On Friday, the State Department announced that 21 diplomatic facilities (now updated to 22), from North Africa through the Middle East and into South Asia, are to be closed this weekend in response to an al Qaeda threat. The State Department’s travel alert warned of “terrorist attacks…possibly occurring in or emanating from the Arabian Peninsula.” The implication was that al Qaeda in the Arabian Peninsula (AQAP) was behind the threat.
And indeed, press reporting says that is the case. CNN reports: “Fresh intelligence led the United States to conclude that operatives of al Qaeda in the Arabian Peninsula were in the final stages of planning an attack against U.S. and Western targets, several U.S. officials told CNN.”
The Wall Street Journal, citing a former U.S. official, reports that intelligence officials are tracking an “active” AQAP plot. U.S. authorities “grew more concerned recently when they started to intercept communications in which the wording suggested an imminent attack, the former official added.”
The intelligence wasn’t specific enough to indicate a time or place for the intended attack, but it was considered credible enough to force the widespread diplomatic closures.
Both the Wall Street Journal and CNN accounts include an especially interesting nugget for al Qaeda watchers: Ayman al Zawahiri, al Qaeda’s emir, has appointed Nasir al Wuhayshi, who heads AQAP, to be al Qaeda’s overall general manager.
This is an incredibly important position within al Qaeda. The general manager oversees much of al Qaeda’s infrastructure and is responsible for coordinating al Qaeda’s operations, including, as best we can tell, the organization’s affiliates.
The appointment of Wuhayshi to the general manager position, which was previously filled by al Qaeda leaders in Afghanistan and Pakistan who were killed by U.S. drones, highlights a basic flaw in the Obama administration’s thinking about the al Qaeda threat.
In June, I took on the Obama administration’s hard distinction between al Qaeda’s “core” in Afghanistan and Pakistan, and al Qaeda’s affiliates elsewhere. The Western concept of an al Qaeda “core” predates the Obama administration, but the president and other top U.S. officials have seized upon it to argue that the al Qaeda threat has been sufficiently decimated.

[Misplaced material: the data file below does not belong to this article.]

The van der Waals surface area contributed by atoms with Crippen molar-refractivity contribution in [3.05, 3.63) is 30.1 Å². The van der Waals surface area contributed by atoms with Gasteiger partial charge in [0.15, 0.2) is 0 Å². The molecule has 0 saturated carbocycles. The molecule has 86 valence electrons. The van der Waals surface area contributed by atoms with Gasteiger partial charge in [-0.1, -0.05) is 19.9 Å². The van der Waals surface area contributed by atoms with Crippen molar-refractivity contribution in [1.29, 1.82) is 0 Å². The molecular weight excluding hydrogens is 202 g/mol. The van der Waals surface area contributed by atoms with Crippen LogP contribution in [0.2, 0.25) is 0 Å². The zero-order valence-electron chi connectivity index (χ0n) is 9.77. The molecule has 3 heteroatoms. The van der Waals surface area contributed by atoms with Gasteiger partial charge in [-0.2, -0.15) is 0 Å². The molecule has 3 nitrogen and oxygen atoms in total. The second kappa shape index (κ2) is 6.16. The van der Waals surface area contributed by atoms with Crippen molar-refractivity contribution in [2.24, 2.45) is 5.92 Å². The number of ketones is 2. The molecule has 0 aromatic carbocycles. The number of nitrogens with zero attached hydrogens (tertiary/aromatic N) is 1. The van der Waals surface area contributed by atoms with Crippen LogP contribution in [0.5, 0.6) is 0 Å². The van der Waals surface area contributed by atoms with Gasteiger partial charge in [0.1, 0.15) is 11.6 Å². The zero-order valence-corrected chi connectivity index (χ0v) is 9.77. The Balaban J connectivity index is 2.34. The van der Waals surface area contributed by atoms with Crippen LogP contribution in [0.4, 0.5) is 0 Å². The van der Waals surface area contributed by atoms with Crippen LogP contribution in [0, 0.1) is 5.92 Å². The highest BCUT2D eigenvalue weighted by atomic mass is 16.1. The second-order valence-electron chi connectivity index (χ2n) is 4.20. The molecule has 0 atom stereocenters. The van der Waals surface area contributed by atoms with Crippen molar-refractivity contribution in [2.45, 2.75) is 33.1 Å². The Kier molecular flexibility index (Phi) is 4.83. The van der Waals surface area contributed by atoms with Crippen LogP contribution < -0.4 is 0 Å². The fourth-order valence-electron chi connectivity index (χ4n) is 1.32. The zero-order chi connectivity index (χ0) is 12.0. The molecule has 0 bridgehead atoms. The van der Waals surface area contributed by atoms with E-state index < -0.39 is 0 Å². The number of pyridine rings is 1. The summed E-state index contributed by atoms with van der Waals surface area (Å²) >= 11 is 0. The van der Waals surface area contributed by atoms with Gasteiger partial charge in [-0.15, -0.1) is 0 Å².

The president’s thinking is that it is this “core” that leads the charge against the U.S. homeland and the affiliates are less capable and less committed to attacking the homeland today. The group’s leadership losses in Afghanistan and Pakistan, therefore, have substantially reduced the terrorist threat even if new al Qaeda affiliates are expanding. As I’ve written, it is a shortsighted argument for many reasons.
Here is the first example I gave for why this distinction between the al Qaeda “core” and the affiliates is, at best, imprecise:
Consider just some of the terrorists who run al Qaeda’s operations outside of Afghanistan and Pakistan. Headquartered in Yemen, Al Qaeda in the Arabian Peninsula is led by Nasir al Wuhayshi, a terrorist who served as Osama bin Laden’s aide-de-camp for several years prior to 9/11. Wuhayshi was bin Laden’s protégé and remained loyal to the al Qaeda master even through the darkest times, including the Battle of Tora Bora in late 2001, when all could have been lost. Bin Laden later returned the favor, rejecting a plea by some AQAP members to replace Wuhayshi as their leader with Anwar al Awlaki, the charismatic al Qaeda ideologue who has since been killed in a drone strike. Some of Wuhayshi’s lieutenants also served al Qaeda in Afghanistan well before the 9/11 attacks. And together they are advancing al Qaeda’s global jihadist agenda, simultaneously fighting for territory inside Yemen while overseeing plots against the United States.
By what standard is Wuhayshi today not a core member of al Qaeda? Is the reason simply that he lives in Yemen, and not Afghanistan or Pakistan?
If the CNN and Wall Street Journal accounts are correct, then Wuhayshi is now the general manager for al Qaeda’s global operations.
He is, by any standard, a “core” al Qaeda member.
And the Obama administration’s and U.S. intelligence community’s definition of al Qaeda needs to be reworked.
Twenty-two American diplomatic facilities across a large swath of the globe are closed this weekend because “core” al Qaeda isn’t just located in South Asia.
Thomas Joscelyn is a senior fellow at the Foundation for Defense of Democracies.